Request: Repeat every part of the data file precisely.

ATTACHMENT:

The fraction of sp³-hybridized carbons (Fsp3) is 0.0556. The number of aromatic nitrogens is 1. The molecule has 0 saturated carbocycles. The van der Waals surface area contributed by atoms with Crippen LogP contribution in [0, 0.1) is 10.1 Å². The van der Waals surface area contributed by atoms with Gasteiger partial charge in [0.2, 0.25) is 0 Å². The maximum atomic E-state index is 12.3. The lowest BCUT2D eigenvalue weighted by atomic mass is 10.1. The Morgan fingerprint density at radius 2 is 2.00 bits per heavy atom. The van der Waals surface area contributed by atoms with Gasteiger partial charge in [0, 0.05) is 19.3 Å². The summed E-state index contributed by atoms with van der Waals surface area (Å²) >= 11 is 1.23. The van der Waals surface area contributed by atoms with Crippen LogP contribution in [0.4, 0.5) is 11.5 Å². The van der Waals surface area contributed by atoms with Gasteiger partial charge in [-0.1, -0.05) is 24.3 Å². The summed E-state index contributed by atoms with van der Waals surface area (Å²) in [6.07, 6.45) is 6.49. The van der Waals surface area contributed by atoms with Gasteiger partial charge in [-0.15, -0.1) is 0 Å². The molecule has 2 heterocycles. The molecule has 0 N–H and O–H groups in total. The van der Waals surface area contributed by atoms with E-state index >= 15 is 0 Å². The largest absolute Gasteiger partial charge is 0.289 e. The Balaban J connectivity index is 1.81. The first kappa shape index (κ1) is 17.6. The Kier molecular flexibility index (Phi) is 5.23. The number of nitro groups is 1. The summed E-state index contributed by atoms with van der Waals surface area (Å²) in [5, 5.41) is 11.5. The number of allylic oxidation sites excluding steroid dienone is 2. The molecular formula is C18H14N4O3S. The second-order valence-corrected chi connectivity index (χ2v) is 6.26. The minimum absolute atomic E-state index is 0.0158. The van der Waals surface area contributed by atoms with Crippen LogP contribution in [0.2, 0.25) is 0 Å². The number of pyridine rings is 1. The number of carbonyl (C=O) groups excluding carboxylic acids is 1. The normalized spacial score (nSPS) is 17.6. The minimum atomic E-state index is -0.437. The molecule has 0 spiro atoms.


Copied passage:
The fraction of sp³-hybridized carbons (Fsp3) is 0.0556. The number of aromatic nitrogens is 1. The molecule has 0 saturated carbocycles. The van der Waals surface area contributed by atoms with Crippen LogP contribution in [0, 0.1) is 10.1 Å². The van der Waals surface area contributed by atoms with Gasteiger partial charge in [0.2, 0.25) is 0 Å². The maximum atomic E-state index is 12.3. The lowest BCUT2D eigenvalue weighted by atomic mass is 10.1. The Morgan fingerprint density at radius 2 is 2.00 bits per heavy atom. The van der Waals surface area contributed by atoms with Gasteiger partial charge in [0, 0.05) is 19.3 Å². The summed E-state index contributed by atoms with van der Waals surface area (Å²) >= 11 is 1.23. The van der Waals surface area contributed by atoms with Crippen LogP contribution in [0.4, 0.5) is 11.5 Å². The van der Waals surface area contributed by atoms with Gasteiger partial charge in [-0.1, -0.05) is 24.3 Å². The summed E-state index contributed by atoms with van der Waals surface area (Å²) in [6.07, 6.45) is 6.49. The van der Waals surface area contributed by atoms with Gasteiger partial charge in [-0.15, -0.1) is 0 Å². The molecule has 2 heterocycles. The molecule has 0 N–H and O–H groups in total. The van der Waals surface area contributed by atoms with E-state index >= 15 is 0 Å². The largest absolute Gasteiger partial charge is 0.289 e. The Balaban J connectivity index is 1.81. The first kappa shape index (κ1) is 17.6. The Kier molecular flexibility index (Phi) is 5.23. The number of nitro groups is 1. The summed E-state index contributed by atoms with van der Waals surface area (Å²) in [5, 5.41) is 11.5. The number of allylic oxidation sites excluding steroid dienone is 2. The molecular formula is C18H14N4O3S. The second-order valence-corrected chi connectivity index (χ2v) is 6.26. The minimum absolute atomic E-state index is 0.0158. The van der Waals surface area contributed by atoms with Crippen LogP contribution in [0.2, 0.25) is 0 Å². The number of pyridine rings is 1. The number of carbonyl (C=O) groups excluding carboxylic acids is 1. The normalized spacial score (nSPS) is 17.6. The minimum atomic E-state index is -0.437. The molecule has 0 spiro atoms.